for mains, i ordered a really nice braised pork shank, which curiously shared the menu with braised short ribs (curious to have the two braised meats on such a short menu). this was a really nice preparation, coming in a little cast iron pot with lots of juices and braised roots. We also had swordfish, grilled with a tomato compote and braised fennel. It was also nicely done, and was one of two seafood offerings (the other was monkfish osso buco, which sounded good except for the monkfish part). Other offerings were a chicken breast, and steak.

    The wine service was very competent, and the list was long if not terribly interesting. They also provide quartino and (forget the word mezza-something) options that provide more flexibility, which will come in handy up front at the bar when ordering lots of little plates. There were also pairing options, priced at $15, $28, and $50 that gave 3 glasses for the 3 courses. We chose the $15 option and got 3 interesting glasses each, which the server and sommelier worked with us in choosing.

    All said and done, it's too much food, and at $140, too much money for the quality. nonetheless, I would return and maybe even spend real money to sit in the front and order individual antipasti and drink.
  • Post #6 - December 6th, 2004, 6:12 pm
    Post #6 - December 6th, 2004, 6:12 pm Post #6 - December 6th, 2004, 6:12 pm
    Sounds like a decent start for an idea with a lot of promise if they keep tinkering. I hope it will become a bit more of a value proposition as it develops than it now sounds. Nonetheless, I've got an LEYE gift cert. growing mold, and I think that's where I'll take it.
    "Strange how potent cheap music is."
  • Post #7 - December 7th, 2004, 5:20 pm
    Post #7 - December 7th, 2004, 5:20 pm Post #7 - December 7th, 2004, 5:20 pm
    I read a blurb in some publication where Melman discussed his revelation of what a sensible way this is to eat after a recent trip to Italy. Now, I have nothing against Melman. I guess he has done, on balance, more good than bad here. But the idea that the southern European way of eating was news to him sure sounded like a phony marketing angle. Apparently, he previously thought that massive buckets of food served in one or two courses, real quick and out the door, was the right way to go.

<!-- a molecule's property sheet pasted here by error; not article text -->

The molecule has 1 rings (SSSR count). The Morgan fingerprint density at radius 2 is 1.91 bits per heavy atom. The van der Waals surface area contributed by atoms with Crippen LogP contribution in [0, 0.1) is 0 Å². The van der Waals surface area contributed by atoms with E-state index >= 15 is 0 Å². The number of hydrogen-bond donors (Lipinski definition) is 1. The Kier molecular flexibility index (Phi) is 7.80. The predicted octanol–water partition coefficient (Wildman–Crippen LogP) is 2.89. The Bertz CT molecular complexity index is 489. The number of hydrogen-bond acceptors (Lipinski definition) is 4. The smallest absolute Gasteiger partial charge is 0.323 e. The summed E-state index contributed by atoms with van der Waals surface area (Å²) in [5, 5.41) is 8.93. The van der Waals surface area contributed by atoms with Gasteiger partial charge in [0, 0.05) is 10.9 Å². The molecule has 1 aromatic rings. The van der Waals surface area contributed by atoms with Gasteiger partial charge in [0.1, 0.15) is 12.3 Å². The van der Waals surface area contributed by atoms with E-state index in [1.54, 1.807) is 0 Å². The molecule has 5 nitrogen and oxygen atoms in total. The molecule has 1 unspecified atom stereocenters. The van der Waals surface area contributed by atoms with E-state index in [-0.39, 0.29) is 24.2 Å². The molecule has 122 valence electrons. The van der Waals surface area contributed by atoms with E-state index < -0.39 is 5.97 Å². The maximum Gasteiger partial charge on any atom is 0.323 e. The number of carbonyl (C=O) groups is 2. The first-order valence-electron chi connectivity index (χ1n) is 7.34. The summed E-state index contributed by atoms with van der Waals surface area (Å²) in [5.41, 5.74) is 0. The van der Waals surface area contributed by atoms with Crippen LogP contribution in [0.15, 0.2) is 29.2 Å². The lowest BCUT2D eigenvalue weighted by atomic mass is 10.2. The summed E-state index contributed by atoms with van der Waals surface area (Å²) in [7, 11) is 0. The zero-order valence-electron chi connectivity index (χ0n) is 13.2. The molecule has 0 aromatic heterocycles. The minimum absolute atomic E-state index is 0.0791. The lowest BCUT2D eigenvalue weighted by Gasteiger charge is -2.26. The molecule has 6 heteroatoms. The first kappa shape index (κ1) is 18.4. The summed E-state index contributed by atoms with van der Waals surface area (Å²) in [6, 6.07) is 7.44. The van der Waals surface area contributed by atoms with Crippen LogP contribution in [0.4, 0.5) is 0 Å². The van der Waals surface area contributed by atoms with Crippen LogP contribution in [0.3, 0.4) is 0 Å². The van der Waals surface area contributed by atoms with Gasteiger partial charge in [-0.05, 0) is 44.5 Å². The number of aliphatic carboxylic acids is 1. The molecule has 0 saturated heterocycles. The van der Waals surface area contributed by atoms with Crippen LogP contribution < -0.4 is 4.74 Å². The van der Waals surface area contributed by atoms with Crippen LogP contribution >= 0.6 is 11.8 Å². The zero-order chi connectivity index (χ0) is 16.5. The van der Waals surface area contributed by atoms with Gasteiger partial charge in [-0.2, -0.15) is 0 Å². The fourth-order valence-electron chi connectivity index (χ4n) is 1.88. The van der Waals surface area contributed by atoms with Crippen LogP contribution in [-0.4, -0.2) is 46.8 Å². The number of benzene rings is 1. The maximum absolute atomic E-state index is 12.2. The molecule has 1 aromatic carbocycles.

• Post #8 - December 7th, 2004, 6:03 pm
    Post #8 - December 7th, 2004, 6:03 pm Post #8 - December 7th, 2004, 6:03 pm
    JeffB wrote:I read a blurb in some publication where Melman discussed his revelation of what a sensible way this is to eat after a recent trip to Italy. Now, I have nothing against Melman. I guess he has done, on balance, more good than bad here. But the idea that the southern European way of eating was news to him sure sounded like a phony marketing angle. Apparently, he previously thought that massive buckets of food served in one or two courses, real quick and out the door, was the right way to go.


    I can't help being reminded of the cover article in October's Saveur Magazine. Therein, Melman participated in a roundtable and luncheon at Jonathan Waxman's new place, Barbuto, in New York. The topic of discussion was the evolution of the American food scene over the last ten years. Besides Melman, the roster of participants included Deborah Madison, Zarela Martinez, Mario Batali, Chuck Williams, Mimi Sheraton, Coleman Andrews, and Dorothy Kalins. At any rate, their luncheon was served in the Italian style, and the menu was as follows:

    Crostini di Baccala
    Insalata di Calamari Gremola & Aioli
    Maccheroni con Funghi Selvaticci
    Manzo ai Ferri
    Calvolfiore
    Finocchio e Pecorino
    Torta al Limone

    Melman (and his LEYE) calls to mind nothing more than Levi-Strauss's portrait of the bricoleur.

    Regards,
    Erik M.
  • Post #9 - December 7th, 2004, 6:16 pm
    Post #9 - December 7th, 2004, 6:16 pm Post #9 - December 7th, 2004, 6:16 pm
    JeffB wrote:Apparently, he previously thought that massive buckets of food served in one or two courses, real quick and out the door, was the right way to go.


    Correction. Massive buckets of food that all taste exactly the same.
  • Post #10 - December 7th, 2004, 6:56 pm
    Post #10 - December 7th, 2004, 6:56 pm Post #10 - December 7th, 2004, 6:56 pm
    Erik M. wrote:Melman (and his LEYE) calls to mind nothing more than Levi-Strauss's portrait of the bricoleur.


    Very well put.
    A
    Alle Nerven exzitiert von dem gewürzten Wein -- Anwandlung von Todesahndungen -- Doppeltgänger --
    - aus dem Tagebuch E.T.A. Hoffmanns, 6. Januar 1804.
    ________
    Na sir is na seachain an cath.